Speaking and Presenting Last Minutes Checklist

Date Published: 29 May 2019

Speaking and Presenting Last Minutes Checklist

You have a presentation to give. You’ve been asked to speak to a group of your peers. You’re giving a conference session. The previous presenter just finished – you’re up as the next speaker. You have fifteen minutes. What do you need to do?

This isn’t the checklist for what to do after you’ve just found out you have a presentation to give, or you were just accepted to speak at a conference. There are plenty of such checklists elsewhere. This checklist is for literally the last few minutes as you prepare to speak. I’m open to suggestions for things to adjust from others – just leave them in the comments. I’d like this to be a useful resource for many speakers and conference presenters, and if nothing else I’m sure I’ll use it (currently I have a OneNote version I use).

A few of these are for a bit before the last minute, but can come in super-handy if something goes wrong in those last minutes, so I’ve included them here.

  1. Verify your laptop works and the presentation itself (and any demos you may have) work an hour or so before the talk.

  2. Make sure the presentation files are accessible online (DropBox, OneDrive, etc.) and/or on a USB drive in case your machine dies (it happens for sometimes odd reasons).

  3. Schedule a tweet for immediately after your talk with the link to download the slides/demos/resources.

  4. Tweet that you’ll be presenting on X in room Y at #conference at [time].

  5. Have fallbacks for demo failures. These can be recordings of the demo (or even animated GIFs of the demo) or just slides and screenshots.

  6. Use the restroom. Ideally before getting mic’d up, but in any case make sure any wireless microphone on you is turned off.

  7. Verify your laptop works with the A/V in your room. Ideally you have an opportunity to check this ahead of time, but in any case it should be the first thing you do once you’re getting set up so there’s time to troubleshoot any issues.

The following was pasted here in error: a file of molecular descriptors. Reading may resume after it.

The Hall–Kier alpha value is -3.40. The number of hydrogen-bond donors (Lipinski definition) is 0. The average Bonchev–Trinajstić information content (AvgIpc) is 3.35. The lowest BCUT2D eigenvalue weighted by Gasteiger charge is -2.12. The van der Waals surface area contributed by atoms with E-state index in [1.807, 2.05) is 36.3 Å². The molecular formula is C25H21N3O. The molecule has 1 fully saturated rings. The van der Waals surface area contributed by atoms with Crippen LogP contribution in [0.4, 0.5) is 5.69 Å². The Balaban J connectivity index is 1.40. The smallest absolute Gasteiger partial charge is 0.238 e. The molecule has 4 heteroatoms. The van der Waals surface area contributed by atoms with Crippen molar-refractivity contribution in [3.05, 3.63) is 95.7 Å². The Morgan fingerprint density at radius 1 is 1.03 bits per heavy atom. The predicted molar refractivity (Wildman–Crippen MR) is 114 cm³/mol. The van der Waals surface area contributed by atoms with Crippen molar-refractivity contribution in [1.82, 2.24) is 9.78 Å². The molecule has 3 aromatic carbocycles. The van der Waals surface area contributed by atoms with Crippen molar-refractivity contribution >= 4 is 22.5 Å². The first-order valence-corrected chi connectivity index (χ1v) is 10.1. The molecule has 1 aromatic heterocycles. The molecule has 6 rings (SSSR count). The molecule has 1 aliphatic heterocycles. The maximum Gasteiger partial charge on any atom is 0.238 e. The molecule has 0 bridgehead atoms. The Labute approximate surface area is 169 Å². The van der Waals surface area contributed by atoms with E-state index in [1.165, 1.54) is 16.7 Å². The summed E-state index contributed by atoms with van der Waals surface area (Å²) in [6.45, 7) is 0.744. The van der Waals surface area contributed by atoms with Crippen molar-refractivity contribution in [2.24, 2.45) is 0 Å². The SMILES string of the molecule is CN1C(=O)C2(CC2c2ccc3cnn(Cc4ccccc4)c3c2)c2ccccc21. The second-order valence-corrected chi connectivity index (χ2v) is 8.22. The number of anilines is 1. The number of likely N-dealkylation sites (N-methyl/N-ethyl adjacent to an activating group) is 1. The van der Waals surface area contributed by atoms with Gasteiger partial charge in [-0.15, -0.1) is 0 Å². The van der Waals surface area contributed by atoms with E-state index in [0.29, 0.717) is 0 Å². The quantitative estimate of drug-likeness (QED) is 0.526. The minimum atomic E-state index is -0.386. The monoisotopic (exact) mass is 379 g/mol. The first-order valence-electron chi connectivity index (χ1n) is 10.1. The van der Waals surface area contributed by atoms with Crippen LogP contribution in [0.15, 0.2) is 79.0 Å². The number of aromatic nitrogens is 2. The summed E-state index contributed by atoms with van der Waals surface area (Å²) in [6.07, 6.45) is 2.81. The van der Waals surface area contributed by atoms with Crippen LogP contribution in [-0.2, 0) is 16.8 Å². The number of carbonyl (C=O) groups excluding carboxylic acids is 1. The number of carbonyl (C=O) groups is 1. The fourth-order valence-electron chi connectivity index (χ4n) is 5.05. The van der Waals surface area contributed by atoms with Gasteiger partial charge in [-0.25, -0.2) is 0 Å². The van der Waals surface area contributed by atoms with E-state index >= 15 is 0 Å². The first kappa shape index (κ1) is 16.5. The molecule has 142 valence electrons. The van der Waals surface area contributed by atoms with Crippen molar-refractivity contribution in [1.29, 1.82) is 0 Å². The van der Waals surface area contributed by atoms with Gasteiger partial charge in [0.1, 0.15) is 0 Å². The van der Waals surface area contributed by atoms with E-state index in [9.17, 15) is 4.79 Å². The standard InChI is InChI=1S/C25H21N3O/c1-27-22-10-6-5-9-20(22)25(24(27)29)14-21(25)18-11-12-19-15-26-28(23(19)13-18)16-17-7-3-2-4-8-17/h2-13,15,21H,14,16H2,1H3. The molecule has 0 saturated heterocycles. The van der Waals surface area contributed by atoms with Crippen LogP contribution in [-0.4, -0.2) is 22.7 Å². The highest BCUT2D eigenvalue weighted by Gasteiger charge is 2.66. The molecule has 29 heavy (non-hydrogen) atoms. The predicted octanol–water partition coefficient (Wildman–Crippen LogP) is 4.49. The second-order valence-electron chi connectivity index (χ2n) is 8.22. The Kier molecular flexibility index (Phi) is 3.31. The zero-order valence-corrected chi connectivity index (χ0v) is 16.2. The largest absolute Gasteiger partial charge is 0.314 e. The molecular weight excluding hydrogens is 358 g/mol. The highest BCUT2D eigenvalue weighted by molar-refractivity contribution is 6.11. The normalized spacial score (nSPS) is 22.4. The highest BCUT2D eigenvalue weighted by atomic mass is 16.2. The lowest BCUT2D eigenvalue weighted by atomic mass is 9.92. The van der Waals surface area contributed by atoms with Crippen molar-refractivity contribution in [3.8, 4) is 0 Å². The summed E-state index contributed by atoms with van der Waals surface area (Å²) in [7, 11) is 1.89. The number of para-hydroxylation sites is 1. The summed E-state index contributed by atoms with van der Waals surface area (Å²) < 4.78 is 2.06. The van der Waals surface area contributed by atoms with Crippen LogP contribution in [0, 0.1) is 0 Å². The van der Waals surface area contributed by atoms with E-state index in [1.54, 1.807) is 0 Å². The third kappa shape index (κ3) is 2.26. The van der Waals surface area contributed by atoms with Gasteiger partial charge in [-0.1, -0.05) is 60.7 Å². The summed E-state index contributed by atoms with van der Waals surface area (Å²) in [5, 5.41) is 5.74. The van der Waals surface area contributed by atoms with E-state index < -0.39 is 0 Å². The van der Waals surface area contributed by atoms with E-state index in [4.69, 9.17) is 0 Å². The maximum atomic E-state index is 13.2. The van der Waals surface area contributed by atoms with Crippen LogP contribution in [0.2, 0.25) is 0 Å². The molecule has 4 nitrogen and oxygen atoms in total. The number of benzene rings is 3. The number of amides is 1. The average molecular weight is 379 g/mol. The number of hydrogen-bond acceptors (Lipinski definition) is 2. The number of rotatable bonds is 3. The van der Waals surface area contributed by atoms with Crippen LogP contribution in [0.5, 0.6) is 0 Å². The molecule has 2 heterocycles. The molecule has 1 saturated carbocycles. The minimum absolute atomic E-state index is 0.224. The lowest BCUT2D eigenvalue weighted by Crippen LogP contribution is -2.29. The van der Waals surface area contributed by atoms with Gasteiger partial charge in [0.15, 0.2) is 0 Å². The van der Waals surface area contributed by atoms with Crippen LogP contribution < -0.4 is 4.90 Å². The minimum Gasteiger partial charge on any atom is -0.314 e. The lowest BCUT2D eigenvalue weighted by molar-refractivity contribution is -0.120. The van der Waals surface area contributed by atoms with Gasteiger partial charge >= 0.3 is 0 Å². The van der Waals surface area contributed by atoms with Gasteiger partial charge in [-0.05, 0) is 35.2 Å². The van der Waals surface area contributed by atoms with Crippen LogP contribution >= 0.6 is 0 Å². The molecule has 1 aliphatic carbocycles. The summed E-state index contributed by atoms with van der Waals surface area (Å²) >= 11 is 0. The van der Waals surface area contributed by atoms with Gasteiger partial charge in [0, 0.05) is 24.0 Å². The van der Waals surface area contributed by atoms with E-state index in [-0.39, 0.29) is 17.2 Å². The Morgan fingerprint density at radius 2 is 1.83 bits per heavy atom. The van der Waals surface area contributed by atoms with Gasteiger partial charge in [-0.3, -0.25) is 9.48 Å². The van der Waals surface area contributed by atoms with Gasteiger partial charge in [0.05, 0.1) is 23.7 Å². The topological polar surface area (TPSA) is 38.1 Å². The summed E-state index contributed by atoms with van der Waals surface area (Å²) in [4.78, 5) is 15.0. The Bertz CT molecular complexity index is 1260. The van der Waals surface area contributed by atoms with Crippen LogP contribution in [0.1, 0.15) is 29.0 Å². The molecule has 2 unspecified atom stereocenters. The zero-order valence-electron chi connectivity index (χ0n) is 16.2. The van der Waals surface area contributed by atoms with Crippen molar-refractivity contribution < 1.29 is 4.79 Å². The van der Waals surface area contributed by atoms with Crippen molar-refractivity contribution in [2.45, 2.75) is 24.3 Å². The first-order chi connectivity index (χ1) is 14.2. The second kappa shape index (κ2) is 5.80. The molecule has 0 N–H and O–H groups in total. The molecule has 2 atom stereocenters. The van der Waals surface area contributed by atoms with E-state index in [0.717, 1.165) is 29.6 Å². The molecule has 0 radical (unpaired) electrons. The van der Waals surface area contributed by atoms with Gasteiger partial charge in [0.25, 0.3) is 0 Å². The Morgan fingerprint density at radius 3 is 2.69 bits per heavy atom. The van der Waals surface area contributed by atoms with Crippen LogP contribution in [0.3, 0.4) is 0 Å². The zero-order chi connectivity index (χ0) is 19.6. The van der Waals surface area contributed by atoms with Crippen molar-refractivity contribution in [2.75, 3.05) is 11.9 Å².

8. (For Remote and Streaming) Verify remote meeting and/or screen-casting software is working.

  9. Verify slide advancer has working batteries and connects with your system.

  10. Plug in your laptop. Make sure it is actually charging.

  11. Turn off all notifications:

  12. Turn off Wi-Fi (unless you’ll need it for a demo). This will stop most notifications coming from the outside world, in case you missed any in the previous step.

  13. Set your timer for your session’s length. I use SpeakerAlert on my phone.

  14. Empty your pockets and take off your lanyard/badge. These can be distracting and the lanyard can get in the way of your mic. If you don’t have a good shirt, you can clip the mic to the lanyard in a pinch, though (see next point).

  15. Get microphone set up. It’s best to wear a shirt with a button-up collar so you can easily clip the mic to your shirt collar.

  16. Make sure you have water available. Have a sip.

  17. Want to post a photo of the audience or your setup to social media? Now’s the time.

  18. Chat with people in the audience.

    • How was the last session?
    • How was lunch?
    • How was the keynote?
    • What are you hoping to get out of today’s talk?
    • How much experience do you have with (technology talk uses)?
  19. Take a deep breath.

  20. Smile.

  21. Turn on your mic.

  22. Introduce yourself and tell everyone what they’re going to learn from you today.

Presenting at Stir Trek 2019 (recorded on YouTube)

More Things to Consider

Are you there promoting your company or your services? Do you have business cards, coupons for free stuff, stickers, or other swag? Don’t forget to mention it.

By the way, if you want to promote your company or brand, large laptop stickers (both for your laptop while presenting and to give out) are often popular today.

As you wrap up, try to have audience members hoping to speak with you afterward follow you into the hall so the next presenter can get set up. Be courteous and be quick. Close your laptop, unplug from A/V, remember your phone, power adapter, A/V dongle, and slide advancer, and get out of there.


If you found this helpful, please retweet the tweet below and add a comment there.

If you have ideas you’d like to add to this list, please leave them in a comment and I’ll try to incorporate them into the checklist, with attribution. Thanks!

Steve Smith

About Ardalis

Software Architect

Steve is an experienced software architect and trainer, focusing on code quality and Domain-Driven Design with .NET.